September 11, 2012 at 1:02pm   
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Esther Lira Barajas
Anyone know any good contractors in the Whittier/La Habra, California area?
September 11, 2012 at 1:36pm   
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K.O.H. Construction Corporation
To remove the wall, regrade and install another wall 6' back. I would estimate the cost in my state of Indiana at 40k to 45k
September 11, 2012 at 1:36pm   
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BeautifulRemodel.com
Hi Estherlira, yes you would need an engineer for this, because that hillside is at a minimum supporting itself, and potentially other items such as a fence or other structures at the top. One of the reasons for the high cost is the temporary support needed (shoring) of the hillside as the work is completed, and the fact that this very much structural. (The higher the wall/larger the load, the more concrete /reinforcement needed, most of which is hidden in the hillside)

Drainage work will also have to be integrated into the project, both for the hillside and the lower area. Chat with a few engineers over the phone and use one that specializes in this type of project. You usually have to pay for any information that will truly be useful to you, well worth the minimum cost. They can typically ballpark the project cost for you as many have contractors they can recommend to do the actual work. (Some GC's have a licensed engineer on staff too)

Steve
September 11, 2012 at 2:26pm     
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Esther Lira Barajas
Thank you all for this valuable information!
September 11, 2012 at 2:34pm     
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larryhinkle
seems like it would easier and cheaper just to build some kind of raised decking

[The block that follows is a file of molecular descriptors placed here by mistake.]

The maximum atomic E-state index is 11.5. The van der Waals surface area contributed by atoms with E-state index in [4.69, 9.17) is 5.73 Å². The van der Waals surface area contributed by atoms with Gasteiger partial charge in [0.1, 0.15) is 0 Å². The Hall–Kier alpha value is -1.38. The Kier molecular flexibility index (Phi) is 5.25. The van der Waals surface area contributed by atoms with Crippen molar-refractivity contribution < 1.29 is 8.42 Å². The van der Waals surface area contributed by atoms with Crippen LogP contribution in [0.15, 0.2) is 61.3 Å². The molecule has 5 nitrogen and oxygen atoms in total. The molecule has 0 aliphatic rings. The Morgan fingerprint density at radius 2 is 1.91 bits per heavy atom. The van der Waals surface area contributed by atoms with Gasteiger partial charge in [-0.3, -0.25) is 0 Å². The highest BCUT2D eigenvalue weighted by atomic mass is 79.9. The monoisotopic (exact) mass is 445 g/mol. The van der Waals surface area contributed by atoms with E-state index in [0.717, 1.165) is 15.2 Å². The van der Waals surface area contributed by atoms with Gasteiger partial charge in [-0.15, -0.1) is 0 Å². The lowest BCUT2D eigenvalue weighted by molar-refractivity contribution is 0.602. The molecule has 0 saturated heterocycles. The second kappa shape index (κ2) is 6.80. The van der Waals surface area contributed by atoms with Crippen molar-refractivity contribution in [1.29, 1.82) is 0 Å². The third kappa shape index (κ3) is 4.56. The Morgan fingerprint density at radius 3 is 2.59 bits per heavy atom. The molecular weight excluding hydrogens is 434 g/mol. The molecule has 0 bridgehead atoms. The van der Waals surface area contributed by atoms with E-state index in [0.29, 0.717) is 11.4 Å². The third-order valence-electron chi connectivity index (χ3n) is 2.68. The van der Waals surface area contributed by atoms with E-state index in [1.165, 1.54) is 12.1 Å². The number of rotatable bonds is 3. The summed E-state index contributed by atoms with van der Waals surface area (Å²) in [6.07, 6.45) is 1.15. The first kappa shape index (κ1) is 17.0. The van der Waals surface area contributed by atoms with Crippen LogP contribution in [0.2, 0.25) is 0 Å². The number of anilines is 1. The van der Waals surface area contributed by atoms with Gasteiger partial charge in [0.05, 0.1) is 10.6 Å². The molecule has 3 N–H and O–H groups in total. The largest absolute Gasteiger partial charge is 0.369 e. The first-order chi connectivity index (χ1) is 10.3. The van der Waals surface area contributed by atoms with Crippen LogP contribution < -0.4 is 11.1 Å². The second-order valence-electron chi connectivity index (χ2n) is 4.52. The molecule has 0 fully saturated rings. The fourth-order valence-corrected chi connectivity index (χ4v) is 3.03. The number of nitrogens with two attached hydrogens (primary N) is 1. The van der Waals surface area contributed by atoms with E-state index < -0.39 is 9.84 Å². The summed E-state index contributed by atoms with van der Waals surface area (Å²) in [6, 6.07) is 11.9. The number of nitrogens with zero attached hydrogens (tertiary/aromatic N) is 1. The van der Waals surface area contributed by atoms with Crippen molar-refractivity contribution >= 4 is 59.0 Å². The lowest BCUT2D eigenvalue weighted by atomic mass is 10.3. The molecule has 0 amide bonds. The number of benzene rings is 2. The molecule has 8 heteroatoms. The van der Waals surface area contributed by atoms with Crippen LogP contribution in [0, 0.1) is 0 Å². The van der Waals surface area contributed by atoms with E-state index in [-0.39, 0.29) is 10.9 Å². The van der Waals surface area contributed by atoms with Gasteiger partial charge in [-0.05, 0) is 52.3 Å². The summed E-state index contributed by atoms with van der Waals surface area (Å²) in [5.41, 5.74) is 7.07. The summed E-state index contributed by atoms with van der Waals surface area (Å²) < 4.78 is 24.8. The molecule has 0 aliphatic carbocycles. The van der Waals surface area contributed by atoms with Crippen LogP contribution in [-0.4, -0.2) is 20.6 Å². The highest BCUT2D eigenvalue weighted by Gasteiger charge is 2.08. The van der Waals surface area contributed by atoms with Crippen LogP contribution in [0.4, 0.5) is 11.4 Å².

September 11, 2012 at 2:59pm   
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simplyeclectic
California. The land of fault lines and sometimes torrential rains that cause mudslides. My first concern can only be answered by a structural engineer. If I was to consider buying your home a structural engineer would be the first person I'd call! As you already own it, if I were you I'd still want to know what he has to say about it! I'd do that first!!!

There are several comments regarding call an engineer and its worth the money. I wholeheartedly and completely agree! Even if the cost of your dream has already discouraged you, I would still be interested in a structural engineer's opinion of the present retaining wall and if there is anything you should consider about your swimming pool.

Lynette
September 11, 2012 at 5:35pm   
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Esther Lira Barajas
Well, this home has been thru plenty of earthquakes and flood rains since it was built in the 40's so Im not worried about mother nature or the well being of the house or pool. Furthermore, if an earthquake hits hard enough, it will take down anything and everything regardless of where its at or how well its built. So, thats not my concer. BUT THANKS!
September 11, 2012 at 7:07pm